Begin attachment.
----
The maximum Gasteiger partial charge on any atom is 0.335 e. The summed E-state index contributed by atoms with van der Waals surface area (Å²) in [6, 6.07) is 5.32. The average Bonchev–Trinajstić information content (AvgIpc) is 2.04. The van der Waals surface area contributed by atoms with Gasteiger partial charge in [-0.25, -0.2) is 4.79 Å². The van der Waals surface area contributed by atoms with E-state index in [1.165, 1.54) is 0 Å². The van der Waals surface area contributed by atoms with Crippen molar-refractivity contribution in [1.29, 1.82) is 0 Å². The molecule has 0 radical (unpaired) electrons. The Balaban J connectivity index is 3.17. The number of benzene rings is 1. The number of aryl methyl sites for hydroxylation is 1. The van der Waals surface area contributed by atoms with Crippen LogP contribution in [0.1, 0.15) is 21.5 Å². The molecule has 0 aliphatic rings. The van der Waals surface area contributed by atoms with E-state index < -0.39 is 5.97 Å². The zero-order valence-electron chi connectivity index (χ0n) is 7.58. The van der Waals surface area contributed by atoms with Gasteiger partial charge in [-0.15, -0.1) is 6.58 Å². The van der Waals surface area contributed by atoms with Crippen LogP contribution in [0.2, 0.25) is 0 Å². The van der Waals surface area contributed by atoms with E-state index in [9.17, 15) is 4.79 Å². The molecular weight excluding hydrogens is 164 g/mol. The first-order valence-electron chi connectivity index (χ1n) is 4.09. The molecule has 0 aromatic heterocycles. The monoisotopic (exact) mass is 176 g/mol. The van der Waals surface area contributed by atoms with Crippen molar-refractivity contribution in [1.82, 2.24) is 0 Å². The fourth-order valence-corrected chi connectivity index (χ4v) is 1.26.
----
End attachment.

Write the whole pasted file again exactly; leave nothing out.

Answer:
The maximum Gasteiger partial charge on any atom is 0.335 e. The summed E-state index contributed by atoms with van der Waals surface area (Å²) in [6, 6.07) is 5.32. The average Bonchev–Trinajstić information content (AvgIpc) is 2.04. The van der Waals surface area contributed by atoms with Gasteiger partial charge in [-0.25, -0.2) is 4.79 Å². The van der Waals surface area contributed by atoms with E-state index in [1.165, 1.54) is 0 Å². The van der Waals surface area contributed by atoms with Crippen molar-refractivity contribution in [1.29, 1.82) is 0 Å². The molecule has 0 radical (unpaired) electrons. The Balaban J connectivity index is 3.17. The number of benzene rings is 1. The number of aryl methyl sites for hydroxylation is 1. The van der Waals surface area contributed by atoms with Crippen LogP contribution in [0.1, 0.15) is 21.5 Å². The molecule has 0 aliphatic rings. The van der Waals surface area contributed by atoms with E-state index < -0.39 is 5.97 Å². The zero-order valence-electron chi connectivity index (χ0n) is 7.58. The van der Waals surface area contributed by atoms with Gasteiger partial charge in [-0.15, -0.1) is 6.58 Å². The van der Waals surface area contributed by atoms with Crippen LogP contribution in [0.2, 0.25) is 0 Å². The van der Waals surface area contributed by atoms with E-state index in [9.17, 15) is 4.79 Å². The molecular weight excluding hydrogens is 164 g/mol. The first-order valence-electron chi connectivity index (χ1n) is 4.09. The molecule has 0 aromatic heterocycles. The monoisotopic (exact) mass is 176 g/mol. The van der Waals surface area contributed by atoms with Crippen molar-refractivity contribution in [1.82, 2.24) is 0 Å². The fourth-order valence-corrected chi connectivity index (χ4v) is 1.26.